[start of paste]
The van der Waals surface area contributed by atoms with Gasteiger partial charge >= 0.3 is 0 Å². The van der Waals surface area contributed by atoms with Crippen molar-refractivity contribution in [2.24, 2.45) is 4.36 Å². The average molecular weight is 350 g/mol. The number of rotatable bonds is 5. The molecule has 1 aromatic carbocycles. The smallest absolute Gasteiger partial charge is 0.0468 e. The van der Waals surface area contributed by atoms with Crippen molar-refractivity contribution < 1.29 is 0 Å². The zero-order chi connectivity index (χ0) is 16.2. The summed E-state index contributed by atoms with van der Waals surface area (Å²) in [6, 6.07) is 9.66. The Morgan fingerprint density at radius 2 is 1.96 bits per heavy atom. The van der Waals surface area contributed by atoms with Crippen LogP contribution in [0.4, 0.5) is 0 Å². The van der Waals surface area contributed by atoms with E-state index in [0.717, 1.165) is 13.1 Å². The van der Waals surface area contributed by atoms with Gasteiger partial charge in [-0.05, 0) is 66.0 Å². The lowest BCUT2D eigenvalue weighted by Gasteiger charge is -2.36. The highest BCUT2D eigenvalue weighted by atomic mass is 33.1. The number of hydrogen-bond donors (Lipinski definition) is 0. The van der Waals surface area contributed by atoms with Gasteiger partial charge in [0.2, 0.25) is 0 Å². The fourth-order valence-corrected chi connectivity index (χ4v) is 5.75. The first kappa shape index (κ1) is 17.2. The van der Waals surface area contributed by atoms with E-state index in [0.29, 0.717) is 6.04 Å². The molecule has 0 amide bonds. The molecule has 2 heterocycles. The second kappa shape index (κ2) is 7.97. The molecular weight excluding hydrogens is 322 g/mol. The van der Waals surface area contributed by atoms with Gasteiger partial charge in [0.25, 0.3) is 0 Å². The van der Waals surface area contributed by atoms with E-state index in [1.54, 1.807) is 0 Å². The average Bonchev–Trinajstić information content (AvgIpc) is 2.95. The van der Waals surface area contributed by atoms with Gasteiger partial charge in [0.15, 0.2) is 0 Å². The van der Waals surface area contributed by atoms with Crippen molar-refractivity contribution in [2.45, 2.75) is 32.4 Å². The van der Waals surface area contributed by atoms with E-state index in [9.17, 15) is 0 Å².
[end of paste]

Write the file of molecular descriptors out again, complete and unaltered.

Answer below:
The van der Waals surface area contributed by atoms with Gasteiger partial charge >= 0.3 is 0 Å². The van der Waals surface area contributed by atoms with Crippen molar-refractivity contribution in [2.24, 2.45) is 4.36 Å². The average molecular weight is 350 g/mol. The number of rotatable bonds is 5. The molecule has 1 aromatic carbocycles. The smallest absolute Gasteiger partial charge is 0.0468 e. The van der Waals surface area contributed by atoms with Crippen molar-refractivity contribution < 1.29 is 0 Å². The zero-order chi connectivity index (χ0) is 16.2. The summed E-state index contributed by atoms with van der Waals surface area (Å²) in [6, 6.07) is 9.66. The Morgan fingerprint density at radius 2 is 1.96 bits per heavy atom. The van der Waals surface area contributed by atoms with Crippen LogP contribution in [0.4, 0.5) is 0 Å². The van der Waals surface area contributed by atoms with E-state index in [0.717, 1.165) is 13.1 Å². The van der Waals surface area contributed by atoms with Gasteiger partial charge in [-0.05, 0) is 66.0 Å². The lowest BCUT2D eigenvalue weighted by Gasteiger charge is -2.36. The highest BCUT2D eigenvalue weighted by atomic mass is 33.1. The number of hydrogen-bond donors (Lipinski definition) is 0. The van der Waals surface area contributed by atoms with Gasteiger partial charge in [0.2, 0.25) is 0 Å². The fourth-order valence-corrected chi connectivity index (χ4v) is 5.75. The first kappa shape index (κ1) is 17.2. The van der Waals surface area contributed by atoms with E-state index in [0.29, 0.717) is 6.04 Å². The molecule has 0 amide bonds. The molecule has 2 heterocycles. The second kappa shape index (κ2) is 7.97. The molecular weight excluding hydrogens is 322 g/mol. The van der Waals surface area contributed by atoms with Gasteiger partial charge in [0.25, 0.3) is 0 Å². The van der Waals surface area contributed by atoms with E-state index in [1.54, 1.807) is 0 Å². The average Bonchev–Trinajstić information content (AvgIpc) is 2.95. The van der Waals surface area contributed by atoms with Gasteiger partial charge in [0.15, 0.2) is 0 Å². The van der Waals surface area contributed by atoms with Crippen molar-refractivity contribution in [2.45, 2.75) is 32.4 Å². The van der Waals surface area contributed by atoms with E-state index in [9.17, 15) is 0 Å².